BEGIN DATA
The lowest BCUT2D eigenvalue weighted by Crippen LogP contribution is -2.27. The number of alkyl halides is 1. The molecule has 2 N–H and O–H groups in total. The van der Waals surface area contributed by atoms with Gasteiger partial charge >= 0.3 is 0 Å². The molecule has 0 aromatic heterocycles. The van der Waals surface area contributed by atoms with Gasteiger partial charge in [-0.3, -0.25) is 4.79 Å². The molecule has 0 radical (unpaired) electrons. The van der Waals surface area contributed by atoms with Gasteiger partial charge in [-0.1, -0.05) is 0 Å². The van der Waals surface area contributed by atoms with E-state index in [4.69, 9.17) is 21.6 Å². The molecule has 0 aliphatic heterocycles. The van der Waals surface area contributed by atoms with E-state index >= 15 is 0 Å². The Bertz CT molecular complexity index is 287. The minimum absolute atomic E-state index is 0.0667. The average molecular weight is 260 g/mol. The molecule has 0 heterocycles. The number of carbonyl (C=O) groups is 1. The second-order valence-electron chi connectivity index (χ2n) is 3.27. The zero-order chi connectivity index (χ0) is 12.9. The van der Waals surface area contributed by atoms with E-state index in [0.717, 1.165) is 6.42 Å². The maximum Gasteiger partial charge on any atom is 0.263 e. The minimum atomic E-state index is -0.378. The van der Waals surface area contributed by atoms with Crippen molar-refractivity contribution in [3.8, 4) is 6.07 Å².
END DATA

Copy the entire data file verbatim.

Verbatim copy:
The lowest BCUT2D eigenvalue weighted by Crippen LogP contribution is -2.27. The number of alkyl halides is 1. The molecule has 2 N–H and O–H groups in total. The van der Waals surface area contributed by atoms with Gasteiger partial charge >= 0.3 is 0 Å². The molecule has 0 aromatic heterocycles. The van der Waals surface area contributed by atoms with Gasteiger partial charge in [-0.3, -0.25) is 4.79 Å². The molecule has 0 radical (unpaired) electrons. The van der Waals surface area contributed by atoms with Gasteiger partial charge in [-0.1, -0.05) is 0 Å². The van der Waals surface area contributed by atoms with E-state index in [4.69, 9.17) is 21.6 Å². The molecule has 0 aliphatic heterocycles. The van der Waals surface area contributed by atoms with E-state index >= 15 is 0 Å². The Bertz CT molecular complexity index is 287. The minimum absolute atomic E-state index is 0.0667. The average molecular weight is 260 g/mol. The molecule has 0 heterocycles. The number of carbonyl (C=O) groups is 1. The second-order valence-electron chi connectivity index (χ2n) is 3.27. The zero-order chi connectivity index (χ0) is 12.9. The van der Waals surface area contributed by atoms with E-state index in [0.717, 1.165) is 6.42 Å². The maximum Gasteiger partial charge on any atom is 0.263 e. The minimum atomic E-state index is -0.378. The van der Waals surface area contributed by atoms with Crippen molar-refractivity contribution in [3.8, 4) is 6.07 Å².